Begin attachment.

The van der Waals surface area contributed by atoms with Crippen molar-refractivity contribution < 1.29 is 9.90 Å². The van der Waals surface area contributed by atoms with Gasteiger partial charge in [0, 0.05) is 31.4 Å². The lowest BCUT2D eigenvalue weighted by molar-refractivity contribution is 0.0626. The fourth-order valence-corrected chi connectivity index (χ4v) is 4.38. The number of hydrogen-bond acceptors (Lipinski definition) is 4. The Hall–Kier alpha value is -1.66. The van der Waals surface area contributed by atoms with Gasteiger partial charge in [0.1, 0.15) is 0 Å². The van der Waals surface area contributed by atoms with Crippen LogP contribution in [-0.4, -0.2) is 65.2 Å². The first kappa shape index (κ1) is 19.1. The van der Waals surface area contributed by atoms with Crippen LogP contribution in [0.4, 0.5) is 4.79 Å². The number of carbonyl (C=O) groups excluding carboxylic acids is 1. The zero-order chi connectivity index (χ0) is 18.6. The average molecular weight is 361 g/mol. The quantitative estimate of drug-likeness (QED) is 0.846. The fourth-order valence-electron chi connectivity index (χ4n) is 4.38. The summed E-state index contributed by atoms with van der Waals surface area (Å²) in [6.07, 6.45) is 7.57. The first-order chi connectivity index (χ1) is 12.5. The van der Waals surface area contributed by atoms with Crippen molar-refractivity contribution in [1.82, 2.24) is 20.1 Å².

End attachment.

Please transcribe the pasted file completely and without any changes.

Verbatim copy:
The van der Waals surface area contributed by atoms with Crippen molar-refractivity contribution < 1.29 is 9.90 Å². The van der Waals surface area contributed by atoms with Gasteiger partial charge in [0, 0.05) is 31.4 Å². The lowest BCUT2D eigenvalue weighted by molar-refractivity contribution is 0.0626. The fourth-order valence-corrected chi connectivity index (χ4v) is 4.38. The number of hydrogen-bond acceptors (Lipinski definition) is 4. The Hall–Kier alpha value is -1.66. The van der Waals surface area contributed by atoms with Gasteiger partial charge in [0.1, 0.15) is 0 Å². The van der Waals surface area contributed by atoms with Crippen LogP contribution in [-0.4, -0.2) is 65.2 Å². The first kappa shape index (κ1) is 19.1. The van der Waals surface area contributed by atoms with Crippen LogP contribution in [0.4, 0.5) is 4.79 Å². The number of carbonyl (C=O) groups excluding carboxylic acids is 1. The zero-order chi connectivity index (χ0) is 18.6. The average molecular weight is 361 g/mol. The quantitative estimate of drug-likeness (QED) is 0.846. The fourth-order valence-electron chi connectivity index (χ4n) is 4.38. The summed E-state index contributed by atoms with van der Waals surface area (Å²) in [6.07, 6.45) is 7.57. The first-order chi connectivity index (χ1) is 12.5. The van der Waals surface area contributed by atoms with Crippen molar-refractivity contribution in [1.82, 2.24) is 20.1 Å².